Tammy Helfrich

Life begins right where you are.

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Ronne Rock on Owning Your Purpose Part 2 {Podcast Episode #76}


Today, we continue the conversation with Ronne Rock. If you missed part one on Episode #75, stop now and go back and listen to it. Ronne gave incredible advice about owning your purpose and living intentionally.

On this episode, we talk about:

  • Her love of kitchen therapy and how it is a delightful diversion
  • Being passionate about stories, redemption and hope harkens back from the one place in her life that was safe; the kitchen
  • The kitchen was a place where a lot of screaming didn’t take place
  • The one place her mom felt most valued and beautiful was in the kitchen
  • Over a meal, walls are torn down
  • Something happens in the act of cooking and serving and sitting at a table
  • We feel known at a table
  • Lighten up. Give yourself a break.
  • Step away from the tactical things, and look for the qualities and gifts within you
  • What is it that you actually love?
  • What things are life giving to you?
  • It may be me. It may not be my situation.
  • What is it in me that might need to change to relook at my situation?
  • What are the possibilities?
  • Her “terrociting” news :)
  • Looking for the stories all around us that we don’t always notice
  • Ronne is writing a book!!!
  • Every week, she is taking a step
  • She is writing stories of women
  • I’m going to do good with my hands and I’m going to do good with my heart and fight for what’s right
  • The women in her book range in age from 16 to 73
  • The title of the book is called ‘Building Eden’
  • It’s about stories of redemption and restoration
  • One person’s story will spark something in someone else
  • God is all about new
  • We can live the life we are supposed to be living right now

You can read more of Ronne’s work on her website, Twitter, Instagram and Facebook.

Changing my view


What does it mean to you?

Do you even think about it?

Do you appreciate it?

Do you take it for granted?

I know I do.

And I’m about to have an experience that will most likely change how I view it forever.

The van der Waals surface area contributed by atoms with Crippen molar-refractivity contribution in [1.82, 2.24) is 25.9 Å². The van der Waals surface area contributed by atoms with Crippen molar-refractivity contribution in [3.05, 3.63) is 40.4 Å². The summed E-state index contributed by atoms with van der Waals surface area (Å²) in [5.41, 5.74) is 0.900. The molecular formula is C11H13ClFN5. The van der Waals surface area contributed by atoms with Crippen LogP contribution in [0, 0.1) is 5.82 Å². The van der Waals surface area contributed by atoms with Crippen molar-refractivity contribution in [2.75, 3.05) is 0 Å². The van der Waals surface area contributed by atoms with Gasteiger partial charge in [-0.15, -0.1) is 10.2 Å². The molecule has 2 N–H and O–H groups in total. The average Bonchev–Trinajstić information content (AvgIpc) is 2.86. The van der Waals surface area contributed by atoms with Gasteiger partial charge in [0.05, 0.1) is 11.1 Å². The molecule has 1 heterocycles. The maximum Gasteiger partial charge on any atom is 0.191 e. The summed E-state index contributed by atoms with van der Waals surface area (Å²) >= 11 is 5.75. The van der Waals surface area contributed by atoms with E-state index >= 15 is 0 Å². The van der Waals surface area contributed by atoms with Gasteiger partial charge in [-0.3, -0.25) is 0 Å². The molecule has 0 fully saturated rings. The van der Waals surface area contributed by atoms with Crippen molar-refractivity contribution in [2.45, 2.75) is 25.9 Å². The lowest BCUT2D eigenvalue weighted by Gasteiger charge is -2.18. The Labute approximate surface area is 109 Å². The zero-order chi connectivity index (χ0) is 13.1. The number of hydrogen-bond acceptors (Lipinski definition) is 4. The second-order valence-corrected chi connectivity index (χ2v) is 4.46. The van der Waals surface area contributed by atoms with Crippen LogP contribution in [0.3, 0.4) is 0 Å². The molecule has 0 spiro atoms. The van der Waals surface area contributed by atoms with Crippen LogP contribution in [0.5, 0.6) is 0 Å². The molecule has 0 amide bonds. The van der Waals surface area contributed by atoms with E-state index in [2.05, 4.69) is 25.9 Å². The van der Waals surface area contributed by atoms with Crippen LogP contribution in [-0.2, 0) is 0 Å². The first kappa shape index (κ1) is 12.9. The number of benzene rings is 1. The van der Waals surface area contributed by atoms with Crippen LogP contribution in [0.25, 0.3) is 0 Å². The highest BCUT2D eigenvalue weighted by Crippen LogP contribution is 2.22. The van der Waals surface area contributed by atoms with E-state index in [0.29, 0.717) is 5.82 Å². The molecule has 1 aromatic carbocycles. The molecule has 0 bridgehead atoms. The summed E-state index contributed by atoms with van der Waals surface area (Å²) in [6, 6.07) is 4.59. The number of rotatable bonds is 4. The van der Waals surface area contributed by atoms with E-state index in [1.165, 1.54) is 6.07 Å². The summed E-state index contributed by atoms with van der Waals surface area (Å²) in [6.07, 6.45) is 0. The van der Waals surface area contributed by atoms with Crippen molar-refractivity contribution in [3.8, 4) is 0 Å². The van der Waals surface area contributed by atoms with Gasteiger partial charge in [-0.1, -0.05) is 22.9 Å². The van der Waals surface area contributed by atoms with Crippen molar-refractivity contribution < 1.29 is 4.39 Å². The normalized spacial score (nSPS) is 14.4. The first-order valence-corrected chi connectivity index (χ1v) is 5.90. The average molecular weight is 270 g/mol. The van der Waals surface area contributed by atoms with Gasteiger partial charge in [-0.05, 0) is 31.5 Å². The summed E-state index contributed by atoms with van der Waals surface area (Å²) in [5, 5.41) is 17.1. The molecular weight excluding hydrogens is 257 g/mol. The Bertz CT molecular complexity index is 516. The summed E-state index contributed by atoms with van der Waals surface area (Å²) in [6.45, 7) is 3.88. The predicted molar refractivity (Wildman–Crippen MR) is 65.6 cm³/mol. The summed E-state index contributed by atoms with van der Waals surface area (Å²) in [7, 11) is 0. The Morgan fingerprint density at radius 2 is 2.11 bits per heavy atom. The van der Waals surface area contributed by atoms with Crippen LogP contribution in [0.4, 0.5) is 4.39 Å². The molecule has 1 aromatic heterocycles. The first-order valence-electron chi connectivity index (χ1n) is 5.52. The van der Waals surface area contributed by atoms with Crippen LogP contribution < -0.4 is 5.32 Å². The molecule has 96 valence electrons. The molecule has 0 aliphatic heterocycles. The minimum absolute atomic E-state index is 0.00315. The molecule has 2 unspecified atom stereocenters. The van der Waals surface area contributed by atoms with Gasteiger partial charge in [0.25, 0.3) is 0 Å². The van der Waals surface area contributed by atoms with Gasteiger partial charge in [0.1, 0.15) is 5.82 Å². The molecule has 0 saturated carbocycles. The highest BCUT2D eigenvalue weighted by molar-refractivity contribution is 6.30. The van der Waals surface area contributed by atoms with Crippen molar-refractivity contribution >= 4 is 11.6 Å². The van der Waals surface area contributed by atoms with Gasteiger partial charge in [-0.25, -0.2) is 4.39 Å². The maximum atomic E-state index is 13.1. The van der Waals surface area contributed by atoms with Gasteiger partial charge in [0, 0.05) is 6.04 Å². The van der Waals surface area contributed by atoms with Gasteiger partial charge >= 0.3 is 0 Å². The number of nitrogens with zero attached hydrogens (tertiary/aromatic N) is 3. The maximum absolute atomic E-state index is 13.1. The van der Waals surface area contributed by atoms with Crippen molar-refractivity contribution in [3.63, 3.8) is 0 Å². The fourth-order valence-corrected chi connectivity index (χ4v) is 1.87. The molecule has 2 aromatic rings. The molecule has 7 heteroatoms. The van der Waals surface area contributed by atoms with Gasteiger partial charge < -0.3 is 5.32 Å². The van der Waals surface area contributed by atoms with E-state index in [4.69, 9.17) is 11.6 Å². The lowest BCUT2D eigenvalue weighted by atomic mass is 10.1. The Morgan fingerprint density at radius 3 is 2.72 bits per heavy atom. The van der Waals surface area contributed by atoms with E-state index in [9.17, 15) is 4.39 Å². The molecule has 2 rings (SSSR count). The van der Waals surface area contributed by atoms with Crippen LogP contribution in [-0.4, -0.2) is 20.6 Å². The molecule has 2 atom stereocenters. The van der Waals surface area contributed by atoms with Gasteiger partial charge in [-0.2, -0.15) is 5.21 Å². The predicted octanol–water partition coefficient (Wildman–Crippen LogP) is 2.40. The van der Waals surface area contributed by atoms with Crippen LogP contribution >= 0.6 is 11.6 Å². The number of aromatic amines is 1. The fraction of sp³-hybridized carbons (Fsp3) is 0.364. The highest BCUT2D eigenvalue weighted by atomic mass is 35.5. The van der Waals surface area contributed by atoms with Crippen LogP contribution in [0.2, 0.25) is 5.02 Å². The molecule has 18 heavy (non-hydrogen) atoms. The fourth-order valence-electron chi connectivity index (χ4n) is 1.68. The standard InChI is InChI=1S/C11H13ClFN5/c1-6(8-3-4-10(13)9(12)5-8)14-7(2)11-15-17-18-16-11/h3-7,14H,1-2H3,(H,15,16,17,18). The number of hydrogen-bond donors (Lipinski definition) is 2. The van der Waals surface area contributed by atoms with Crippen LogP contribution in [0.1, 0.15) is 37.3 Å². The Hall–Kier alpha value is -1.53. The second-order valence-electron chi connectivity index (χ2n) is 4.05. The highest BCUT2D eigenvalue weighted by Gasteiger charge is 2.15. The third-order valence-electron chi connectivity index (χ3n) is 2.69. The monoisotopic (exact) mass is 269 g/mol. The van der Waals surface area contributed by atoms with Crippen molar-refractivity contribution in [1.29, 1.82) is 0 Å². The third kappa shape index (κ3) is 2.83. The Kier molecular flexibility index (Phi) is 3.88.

Next week, I will travel to Haiti for the first time.

bucketsI cannot wait to experience first hand the amazing work that our friends Bill and Renee Plaza have been investing in. They have fallen in love with this country and are using their retirement to make a difference to so many people through clean water initiatives.

I have no idea how distributing 500 clean water filtration systems in the remote mountains of Haiti will impact me. I just know that it will.  And I can’t wait to share it with you when I return.

I’ll be sharing updates on Twitter and Instagram and Facebook when I can, and would love to have you follow along.

Have you ever been on a trip that changed your view of something forever? I’d love to hear!











Journeying through Lent

Last year was my first experience with Lent. Yes, I’ve heard of it for years and knew that people gave things up, but I never really understood the meaning behind it.

We walked through Lent together as a church community for the first time and it was really powerful. I learned so much about this tradition that people have been practicing for years, yet I was completely unaware of.

If you are not familiar with the meaning behind Lent, there is a great post about it by one of our pastors, Ben Thomas. You can find it here. Basically, Lent is an opportunity to be stripped bare and look in the mirror. To stop medicating ourselves and covering up what’s really going on inside. It’s the opportunity to slow down and truly become aware.

For me, Lent was a way to prepare for Easter in a new and refreshing way. I was going through a major career and life transition, so it took on additional meaning for me at that time.

One of my favorite quotes about Lent is from Ronald Rolheiser.


Photo credit: The Orchard Community


Wow. “Stop eating whatever protects us from having to face the desert that is inside of us…..” Ouch! My career transition and the changes I was making were forcing me to face the desert inside of me. And I was pretty amazed at what I saw.